Posted Sun Feb 15, 2009 6:02pm AEDT
Professor Field says that a warming planet will dry out forests in tropical areas, making them much more likely to suffer from bushfires. (AAP: Simon Mossman, file photo)
One of the world's leading experts on climate change says a Nobel Prize-winning panel of scientists seriously underestimated the reality of global warming when it published its report just over a year ago.
Professor Chris Field, a leading member of the Intergovernmental Panel on Climate Change (IPCC), which released the report, says he and his fellow researchers did not have access to vital data.
Professor Field says that a warming planet will dry out forests in tropical areas, making them much more likely to suffer from bushfires.
He says recent climate studies suggest global warming could also melt permafrost in the Artic tundra.
These events would release billions of tons of greenhouse gasses that could raise global temperatures even more.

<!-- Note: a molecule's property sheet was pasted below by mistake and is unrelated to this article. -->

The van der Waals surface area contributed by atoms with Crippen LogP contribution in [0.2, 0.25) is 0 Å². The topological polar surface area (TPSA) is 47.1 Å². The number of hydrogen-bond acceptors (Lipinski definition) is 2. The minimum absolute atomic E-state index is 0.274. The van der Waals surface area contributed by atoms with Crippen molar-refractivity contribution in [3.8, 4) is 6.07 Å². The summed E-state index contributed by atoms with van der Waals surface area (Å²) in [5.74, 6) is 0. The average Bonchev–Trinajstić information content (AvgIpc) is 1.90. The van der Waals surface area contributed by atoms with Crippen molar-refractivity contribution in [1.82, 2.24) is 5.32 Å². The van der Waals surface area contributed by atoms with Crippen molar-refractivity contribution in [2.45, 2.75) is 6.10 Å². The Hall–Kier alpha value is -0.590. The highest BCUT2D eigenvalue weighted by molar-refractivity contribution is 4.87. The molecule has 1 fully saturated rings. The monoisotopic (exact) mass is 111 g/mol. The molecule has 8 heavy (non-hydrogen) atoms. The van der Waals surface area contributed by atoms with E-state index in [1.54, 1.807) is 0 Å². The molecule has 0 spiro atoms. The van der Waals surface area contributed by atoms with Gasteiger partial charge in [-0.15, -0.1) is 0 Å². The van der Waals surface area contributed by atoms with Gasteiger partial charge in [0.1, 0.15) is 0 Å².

The report did not have data on emissions of carbon dioxide between 2000 and 2007 which show far more rapid rises than had been predicted.
These increases in carbon have been caused principally by the burning of coal for electric power in India and China.
He has told an American science conference in Chicago that global warming is likely to accelerate at a much faster pace and cause more environmental damage than previously predicted.
"Fossil emissions have proceeded much more rapidly than anticipated in any of the scenerios that were characterised in detail," he said.
"The consequence of that is that we are basically entering a domain of climate change that has not been explored by the models.
"We're on a different trajectory of emissions and therefore an unknown trajectory of warming."